The Finns Party abandoned its more moderate eurosceptic agenda for a far-right, nationalist campaign under the leadership of radical MEP Jussi Halla-aho (L)
Helsinki (AFP) - Populism is the “new normal” in Finland, the country’s likely next prime minister Antti Rinne said Monday, as experts warned that Europe’s fragmenting political landscape would bring more instability.
Rinne now faces the daunting task of trying to build a unified government coalition after voters returned the closest election result in Finland’s 101-year history.
Just one seat separates each of the top three parties, Rinne’s Social Democrats, the anti-immigrant Finns Party, and the conservative National Coalition Party.
In an interview with AFP, Rinne blamed the tight outcome on the sharp rise of the Finns Party whose anti-immigration campaign saw them more than double their seats in parliament.
“The situation has changed here in Finland the same way as in Europe,” Rinne said. “The populist parties have come to the game.”
The Finns Party’s strong score fractured the political playing field, with no party winning more than 17.7 percent of the vote – making it even more difficult to build a cohesive coalition.
Finland's likely next premier Antti Rinne (R) will need to hammer out compromises between at least four or even five parties to obtain a majority
Rinne will need to hammer out compromises between at least four or even five parties to obtain a majority.
Political expert Goran Djupsund said the outcome showed how rising populism across Europe was weakening political systems.
“A splintered political landscape makes it harder to build a government and nations become harder to lead,” he said.
“When populists win, the EU also becomes hard to govern… then no one cheers, with perhaps the exception of our neighbour to the east,” Russia.
Sunday’s polls were closely watched ahead of European Parliament elections in May when many believe nationalists and eurosceptics could make significant inroads.
- ‘Climate hysteria’ -
Finland’s nationalist Finns Party is an established political force, having finished in the top-three in each of the past three general elections.
But this year, the party abandoned its more moderate eurosceptic agenda for a far-right, nationalist campaign under the leadership of radical MEP Jussi Halla-aho.
It concentrated almost entirely on immigration, urging people to “Vote for some borders” and pledging to reduce Finland’s asylum intake to “almost zero”.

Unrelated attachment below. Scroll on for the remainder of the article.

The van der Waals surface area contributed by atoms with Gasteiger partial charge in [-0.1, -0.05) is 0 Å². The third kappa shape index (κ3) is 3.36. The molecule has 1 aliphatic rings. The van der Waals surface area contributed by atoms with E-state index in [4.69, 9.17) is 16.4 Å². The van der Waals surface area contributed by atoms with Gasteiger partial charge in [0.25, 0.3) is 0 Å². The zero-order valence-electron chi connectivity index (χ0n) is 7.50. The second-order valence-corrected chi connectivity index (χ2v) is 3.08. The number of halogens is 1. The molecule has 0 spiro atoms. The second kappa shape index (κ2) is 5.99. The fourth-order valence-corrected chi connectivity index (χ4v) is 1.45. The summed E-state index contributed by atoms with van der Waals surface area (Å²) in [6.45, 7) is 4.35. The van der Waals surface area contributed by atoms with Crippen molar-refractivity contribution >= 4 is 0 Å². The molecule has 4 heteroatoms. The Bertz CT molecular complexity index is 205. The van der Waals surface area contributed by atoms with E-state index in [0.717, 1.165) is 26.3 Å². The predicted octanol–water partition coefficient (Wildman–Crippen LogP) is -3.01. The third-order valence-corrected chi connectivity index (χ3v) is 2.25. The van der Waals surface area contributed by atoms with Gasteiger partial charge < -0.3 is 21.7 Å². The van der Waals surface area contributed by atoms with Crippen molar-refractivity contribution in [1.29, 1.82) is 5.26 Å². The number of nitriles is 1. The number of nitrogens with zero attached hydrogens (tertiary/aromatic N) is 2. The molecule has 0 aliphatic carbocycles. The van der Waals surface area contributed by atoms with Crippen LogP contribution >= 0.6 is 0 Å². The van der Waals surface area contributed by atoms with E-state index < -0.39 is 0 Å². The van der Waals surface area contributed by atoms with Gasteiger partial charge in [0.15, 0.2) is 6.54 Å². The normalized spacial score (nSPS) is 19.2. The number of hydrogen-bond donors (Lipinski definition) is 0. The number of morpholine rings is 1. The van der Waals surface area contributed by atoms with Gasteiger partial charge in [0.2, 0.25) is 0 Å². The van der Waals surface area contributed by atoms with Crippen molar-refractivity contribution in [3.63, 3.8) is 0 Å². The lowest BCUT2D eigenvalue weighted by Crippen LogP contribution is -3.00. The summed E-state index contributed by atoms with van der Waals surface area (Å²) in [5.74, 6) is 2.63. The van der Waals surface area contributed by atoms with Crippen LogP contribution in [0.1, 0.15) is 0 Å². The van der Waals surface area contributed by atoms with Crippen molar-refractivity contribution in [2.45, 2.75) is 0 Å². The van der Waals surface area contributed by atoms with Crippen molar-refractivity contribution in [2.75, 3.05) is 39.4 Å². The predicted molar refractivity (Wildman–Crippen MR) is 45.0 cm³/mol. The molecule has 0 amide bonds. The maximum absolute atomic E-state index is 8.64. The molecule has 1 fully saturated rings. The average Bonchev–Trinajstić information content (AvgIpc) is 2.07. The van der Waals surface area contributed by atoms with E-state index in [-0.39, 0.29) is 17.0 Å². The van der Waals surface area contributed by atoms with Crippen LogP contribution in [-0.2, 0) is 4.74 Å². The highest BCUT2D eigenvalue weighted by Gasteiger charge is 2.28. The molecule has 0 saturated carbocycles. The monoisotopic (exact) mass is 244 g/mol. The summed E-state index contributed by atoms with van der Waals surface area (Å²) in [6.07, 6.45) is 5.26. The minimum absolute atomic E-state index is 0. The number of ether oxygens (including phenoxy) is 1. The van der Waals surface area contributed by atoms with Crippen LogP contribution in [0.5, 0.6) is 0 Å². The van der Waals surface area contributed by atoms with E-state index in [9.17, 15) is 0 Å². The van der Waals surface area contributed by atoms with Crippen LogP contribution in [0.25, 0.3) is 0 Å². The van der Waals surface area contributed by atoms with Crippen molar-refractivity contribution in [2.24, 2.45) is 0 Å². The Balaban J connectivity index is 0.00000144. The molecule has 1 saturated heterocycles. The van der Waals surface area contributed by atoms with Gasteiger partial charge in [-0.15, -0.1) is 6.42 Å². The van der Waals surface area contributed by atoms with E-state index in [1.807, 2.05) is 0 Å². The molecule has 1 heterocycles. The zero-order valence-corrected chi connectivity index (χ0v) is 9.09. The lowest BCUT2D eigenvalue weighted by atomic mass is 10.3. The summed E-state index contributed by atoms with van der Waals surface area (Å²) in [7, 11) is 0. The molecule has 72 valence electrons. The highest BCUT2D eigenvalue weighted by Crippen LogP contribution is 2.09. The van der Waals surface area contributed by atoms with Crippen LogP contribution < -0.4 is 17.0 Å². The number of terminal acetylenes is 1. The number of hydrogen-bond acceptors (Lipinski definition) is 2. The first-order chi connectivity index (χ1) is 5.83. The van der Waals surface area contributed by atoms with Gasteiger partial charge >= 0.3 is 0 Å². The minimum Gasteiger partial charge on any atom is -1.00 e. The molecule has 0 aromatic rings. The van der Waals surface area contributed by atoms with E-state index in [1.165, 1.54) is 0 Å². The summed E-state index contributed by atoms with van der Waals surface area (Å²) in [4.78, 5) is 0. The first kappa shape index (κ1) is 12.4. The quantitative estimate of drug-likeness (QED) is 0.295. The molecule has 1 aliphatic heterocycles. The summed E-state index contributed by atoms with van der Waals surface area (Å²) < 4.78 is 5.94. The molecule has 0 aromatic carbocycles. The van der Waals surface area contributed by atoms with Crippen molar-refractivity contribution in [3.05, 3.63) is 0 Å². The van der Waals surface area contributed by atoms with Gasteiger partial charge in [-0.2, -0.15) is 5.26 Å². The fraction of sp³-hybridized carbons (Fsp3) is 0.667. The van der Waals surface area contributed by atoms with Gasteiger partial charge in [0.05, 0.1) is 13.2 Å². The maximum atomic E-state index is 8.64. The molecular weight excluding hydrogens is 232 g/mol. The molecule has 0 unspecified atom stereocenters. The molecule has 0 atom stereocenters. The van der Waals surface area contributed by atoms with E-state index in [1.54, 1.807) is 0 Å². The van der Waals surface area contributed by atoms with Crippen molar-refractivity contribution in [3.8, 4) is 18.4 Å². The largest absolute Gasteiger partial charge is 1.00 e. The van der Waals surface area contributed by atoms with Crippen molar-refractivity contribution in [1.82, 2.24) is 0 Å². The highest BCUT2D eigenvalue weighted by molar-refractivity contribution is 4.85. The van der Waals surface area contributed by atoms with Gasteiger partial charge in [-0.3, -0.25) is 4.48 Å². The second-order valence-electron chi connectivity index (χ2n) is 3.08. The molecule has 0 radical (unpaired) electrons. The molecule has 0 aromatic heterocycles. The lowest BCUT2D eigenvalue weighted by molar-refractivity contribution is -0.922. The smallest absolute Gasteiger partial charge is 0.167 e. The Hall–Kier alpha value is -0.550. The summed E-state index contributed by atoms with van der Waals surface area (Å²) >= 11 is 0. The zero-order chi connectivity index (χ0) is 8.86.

The populists also decried the “climate hysteria” of other parties’ efforts to tackle global warming.
Composition of Finland's parliament after April 14 elections
And although analysts said it looked unlikely the nationalists would be invited to join a coalition, Halla-aho said Monday he believed the wave of support for his policies would scare any future government into taking a tougher line on immigration.
“Of course (the other parties) are scared of losing voters to us,” he told Finland’s biggest newspaper, Helsingin Sanomat.
“It would be quite strange if they didn’t take that into account in some way.”
Meanwhile, some migrants said they had already felt a shift in public attitudes.
“I couldn’t sleep last night, I was awake doing all the maths and working out what it would mean for people like me,” said Afghani-born Mohammad Javid, who grew up in Britain and moved to Finland four years ago.
Javid, a political activist, said he and other non-white friends had felt less welcome in Finland as the debate about immigrants and crime rose up the election agenda.
A series of highly-publicised alleged sexual assaults by migrants came to light in the run-up to the vote, sparking national outrage.
“When it was getting close to the election and those headlines kept popping up, you could sense that this is going to the fundamentals of people making their mind up about who they want to vote for,” Javid said.
- Fake news claims -
One striking feature of the Finns Party’s election success was the speed with which it rose in opinion polls from fifth place, where it had languished for around three years, to second within six months.
Some in Finland believe the rise has been helped by a steady stream of online material designed to radicalise public opinion, much of it traceable back to the Kremlin.
“Russia has ongoing years-long… fake news campaigns not tied to specific elections in different countries but which still influence people in a manner that can lead to impact in, for example, parliamentary elections,” said Jessikka Aro, a journalist specialised in Russian disinformation.
“We are seeing here in Finland at the moment, for example, fake news sites which are very extremist and which portray all asylum seekers as criminals,” Aro told AFP.
However Mikko Kinnunen, ambassador for countering hybrid threats at Finland’s foreign ministry, denied there was any direct outside meddling.
“When we speak of the election that now took place, we have not noticed any serious foreign interference or attempts to influence,” he told AFP.